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I'm reasonably certain no one on this site is going to do this for you, and there are two reasons for that. One, it's important--especially in a speech--for you to speak from some experience and understanding. In other words, to speak effectively, you must speak what you know and believe to be true. Second, this is a broad subject and I have to wonder if any such "ready-made" speech even exists, though people have certainly written a lot about The Diary of Anne Frank.
Instead, let me give you a few ideas from which you can write your own speech. Every good speech is well organized and well supported with examples which prove your points. So, decide what two or three things (depending on how long the speech is supposed to be) you think are most noticeable or recognizable or worst or interesting or whatever else about her writing. Write a clear thesis (purpose) statement including those two or three points. Then, prove it, using some examples from your reading and observation for each point. From there, you have the makings of a speech.
For example, one quality of Anne Frank's writing is that she is honest. We know that because she shares everything she thinks and feels, and some of it is not very flattering. Because she includes __________ and _________ and__________, we trust her as an honest, reliable writer. (You fill in the blanks with some examples, and you've made your argument.)
The only other element to consider, then, is what to do for the intro and conclusion. I assume your teacher has talked with you about the variety of ways to capture an audience's interest and how to summarize and conclude effectively. In this case, perhaps you can choose a short passage of her writing which seems applicable, using part of it at the beginning and finishing it in the conclusion.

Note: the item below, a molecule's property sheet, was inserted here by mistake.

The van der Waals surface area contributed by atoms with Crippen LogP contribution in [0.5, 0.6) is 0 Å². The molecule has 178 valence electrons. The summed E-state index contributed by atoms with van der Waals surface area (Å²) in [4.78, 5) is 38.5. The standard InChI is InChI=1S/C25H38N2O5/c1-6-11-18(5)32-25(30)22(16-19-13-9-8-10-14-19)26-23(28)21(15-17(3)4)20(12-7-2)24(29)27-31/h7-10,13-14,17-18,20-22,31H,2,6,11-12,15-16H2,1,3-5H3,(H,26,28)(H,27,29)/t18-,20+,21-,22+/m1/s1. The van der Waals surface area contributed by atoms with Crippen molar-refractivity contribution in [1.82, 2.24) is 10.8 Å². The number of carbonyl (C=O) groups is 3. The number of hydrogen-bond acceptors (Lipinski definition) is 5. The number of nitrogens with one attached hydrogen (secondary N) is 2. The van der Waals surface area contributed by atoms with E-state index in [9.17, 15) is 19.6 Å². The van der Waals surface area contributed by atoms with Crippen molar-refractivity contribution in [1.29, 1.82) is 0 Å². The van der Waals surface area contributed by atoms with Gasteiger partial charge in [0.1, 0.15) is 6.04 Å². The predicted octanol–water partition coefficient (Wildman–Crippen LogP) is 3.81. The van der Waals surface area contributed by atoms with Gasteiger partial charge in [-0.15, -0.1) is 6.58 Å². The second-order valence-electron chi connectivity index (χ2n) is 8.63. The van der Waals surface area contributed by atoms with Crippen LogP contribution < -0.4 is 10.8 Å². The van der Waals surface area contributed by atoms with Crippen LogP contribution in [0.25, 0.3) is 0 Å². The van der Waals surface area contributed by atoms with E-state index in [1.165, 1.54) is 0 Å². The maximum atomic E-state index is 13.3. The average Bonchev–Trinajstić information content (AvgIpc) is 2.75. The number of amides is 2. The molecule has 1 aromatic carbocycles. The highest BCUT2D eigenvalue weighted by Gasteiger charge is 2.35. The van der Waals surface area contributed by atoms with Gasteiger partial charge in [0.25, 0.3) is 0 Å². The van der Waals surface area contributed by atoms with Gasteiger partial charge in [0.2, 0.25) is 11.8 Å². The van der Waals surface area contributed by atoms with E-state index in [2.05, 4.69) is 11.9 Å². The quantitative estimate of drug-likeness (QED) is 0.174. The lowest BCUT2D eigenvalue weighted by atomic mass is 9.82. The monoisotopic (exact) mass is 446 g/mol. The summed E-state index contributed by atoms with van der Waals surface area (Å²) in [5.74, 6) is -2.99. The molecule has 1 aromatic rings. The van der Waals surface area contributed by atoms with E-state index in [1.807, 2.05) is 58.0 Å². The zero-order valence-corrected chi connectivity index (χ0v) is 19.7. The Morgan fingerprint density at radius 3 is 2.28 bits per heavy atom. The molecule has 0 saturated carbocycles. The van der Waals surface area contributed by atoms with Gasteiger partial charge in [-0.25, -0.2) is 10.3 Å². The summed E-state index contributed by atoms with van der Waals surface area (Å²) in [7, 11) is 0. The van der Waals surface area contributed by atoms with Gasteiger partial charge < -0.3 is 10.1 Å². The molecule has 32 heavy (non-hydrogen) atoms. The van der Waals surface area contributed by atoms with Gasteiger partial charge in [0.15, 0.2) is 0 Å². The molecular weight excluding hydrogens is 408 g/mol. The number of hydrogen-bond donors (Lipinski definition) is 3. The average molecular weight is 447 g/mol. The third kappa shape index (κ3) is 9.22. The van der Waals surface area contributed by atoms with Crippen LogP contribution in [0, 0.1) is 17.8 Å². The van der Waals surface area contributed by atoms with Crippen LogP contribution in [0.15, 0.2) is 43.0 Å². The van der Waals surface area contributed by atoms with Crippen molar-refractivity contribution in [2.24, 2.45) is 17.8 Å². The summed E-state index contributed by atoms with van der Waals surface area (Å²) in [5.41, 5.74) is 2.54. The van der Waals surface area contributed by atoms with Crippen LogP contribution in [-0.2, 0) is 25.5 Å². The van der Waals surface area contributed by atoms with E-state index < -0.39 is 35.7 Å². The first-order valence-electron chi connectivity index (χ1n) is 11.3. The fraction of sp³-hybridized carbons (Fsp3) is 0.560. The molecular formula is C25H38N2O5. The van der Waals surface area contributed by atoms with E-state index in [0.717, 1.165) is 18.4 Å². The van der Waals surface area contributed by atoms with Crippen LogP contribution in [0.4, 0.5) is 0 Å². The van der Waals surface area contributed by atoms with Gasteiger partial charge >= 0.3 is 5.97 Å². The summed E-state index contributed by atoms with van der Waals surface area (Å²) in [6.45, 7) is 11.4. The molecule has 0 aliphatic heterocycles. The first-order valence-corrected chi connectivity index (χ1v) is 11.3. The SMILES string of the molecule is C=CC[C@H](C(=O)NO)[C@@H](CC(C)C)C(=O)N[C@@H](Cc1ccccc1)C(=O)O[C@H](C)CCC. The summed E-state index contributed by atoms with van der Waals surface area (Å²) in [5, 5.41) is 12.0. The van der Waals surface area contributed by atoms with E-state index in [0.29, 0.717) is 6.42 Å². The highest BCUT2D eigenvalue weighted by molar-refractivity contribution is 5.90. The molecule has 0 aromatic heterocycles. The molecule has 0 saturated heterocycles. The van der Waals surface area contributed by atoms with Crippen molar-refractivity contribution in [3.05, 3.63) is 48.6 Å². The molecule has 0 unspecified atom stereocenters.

Below I've included a link to some critical articles which might give you more insights on Anne Frank's writing style to help get you started.
Best wishes as you complete this assignment!
The previous thoughts are well warranted. As you construct your speech on Frank the writer, do pay attention to how she evolves in her writing and thought as the diary progresses. From someone who is rather driven by self interest and a sense of the world existing only for herself, Anne's writing becomes much more mature and reflects the adolescent understanding of the world being both about the self as well as existing on its own. The last entry in which Anne discusses, quite artfully, the nature of human beings and whether or not there is a propensity for good is a powerfully compelling idea and something that is articulated in a very mature manner. If you were to deliver a speech on this, I would point to such a moment in her writing where she, as an author, is able to balance out the need to validate her own experience being in the Annexe as well as authenticate the pain and suffering in the world around her. It is a fine balance she strikes in that she writes as part of this world and yet separate of it.
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